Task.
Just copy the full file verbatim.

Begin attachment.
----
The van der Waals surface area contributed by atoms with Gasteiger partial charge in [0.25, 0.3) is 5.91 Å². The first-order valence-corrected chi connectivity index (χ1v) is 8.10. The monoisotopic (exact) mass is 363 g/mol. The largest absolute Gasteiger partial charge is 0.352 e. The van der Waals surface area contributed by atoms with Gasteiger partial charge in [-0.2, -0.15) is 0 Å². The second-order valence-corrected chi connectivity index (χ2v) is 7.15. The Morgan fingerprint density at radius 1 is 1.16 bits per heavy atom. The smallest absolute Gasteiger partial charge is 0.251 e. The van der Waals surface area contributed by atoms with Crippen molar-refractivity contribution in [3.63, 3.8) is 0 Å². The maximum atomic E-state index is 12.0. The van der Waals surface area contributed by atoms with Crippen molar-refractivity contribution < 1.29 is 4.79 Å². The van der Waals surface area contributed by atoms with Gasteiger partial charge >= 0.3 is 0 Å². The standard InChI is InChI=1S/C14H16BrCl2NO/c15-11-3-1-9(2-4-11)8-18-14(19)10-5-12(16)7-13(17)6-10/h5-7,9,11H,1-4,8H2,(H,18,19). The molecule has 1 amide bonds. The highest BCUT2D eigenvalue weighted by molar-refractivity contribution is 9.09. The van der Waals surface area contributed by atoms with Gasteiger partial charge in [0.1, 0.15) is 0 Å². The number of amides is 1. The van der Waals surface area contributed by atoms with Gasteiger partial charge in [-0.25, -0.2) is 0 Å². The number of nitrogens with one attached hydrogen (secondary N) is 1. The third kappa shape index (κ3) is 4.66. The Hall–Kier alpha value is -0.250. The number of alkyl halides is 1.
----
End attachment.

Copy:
The van der Waals surface area contributed by atoms with Gasteiger partial charge in [0.25, 0.3) is 5.91 Å². The first-order valence-corrected chi connectivity index (χ1v) is 8.10. The monoisotopic (exact) mass is 363 g/mol. The largest absolute Gasteiger partial charge is 0.352 e. The van der Waals surface area contributed by atoms with Gasteiger partial charge in [-0.2, -0.15) is 0 Å². The second-order valence-corrected chi connectivity index (χ2v) is 7.15. The Morgan fingerprint density at radius 1 is 1.16 bits per heavy atom. The smallest absolute Gasteiger partial charge is 0.251 e. The van der Waals surface area contributed by atoms with Crippen molar-refractivity contribution in [3.63, 3.8) is 0 Å². The maximum atomic E-state index is 12.0. The van der Waals surface area contributed by atoms with Crippen molar-refractivity contribution < 1.29 is 4.79 Å². The van der Waals surface area contributed by atoms with Gasteiger partial charge >= 0.3 is 0 Å². The standard InChI is InChI=1S/C14H16BrCl2NO/c15-11-3-1-9(2-4-11)8-18-14(19)10-5-12(16)7-13(17)6-10/h5-7,9,11H,1-4,8H2,(H,18,19). The molecule has 1 amide bonds. The highest BCUT2D eigenvalue weighted by molar-refractivity contribution is 9.09. The van der Waals surface area contributed by atoms with Gasteiger partial charge in [0.1, 0.15) is 0 Å². The number of amides is 1. The van der Waals surface area contributed by atoms with Gasteiger partial charge in [-0.25, -0.2) is 0 Å². The number of nitrogens with one attached hydrogen (secondary N) is 1. The third kappa shape index (κ3) is 4.66. The Hall–Kier alpha value is -0.250. The number of alkyl halides is 1.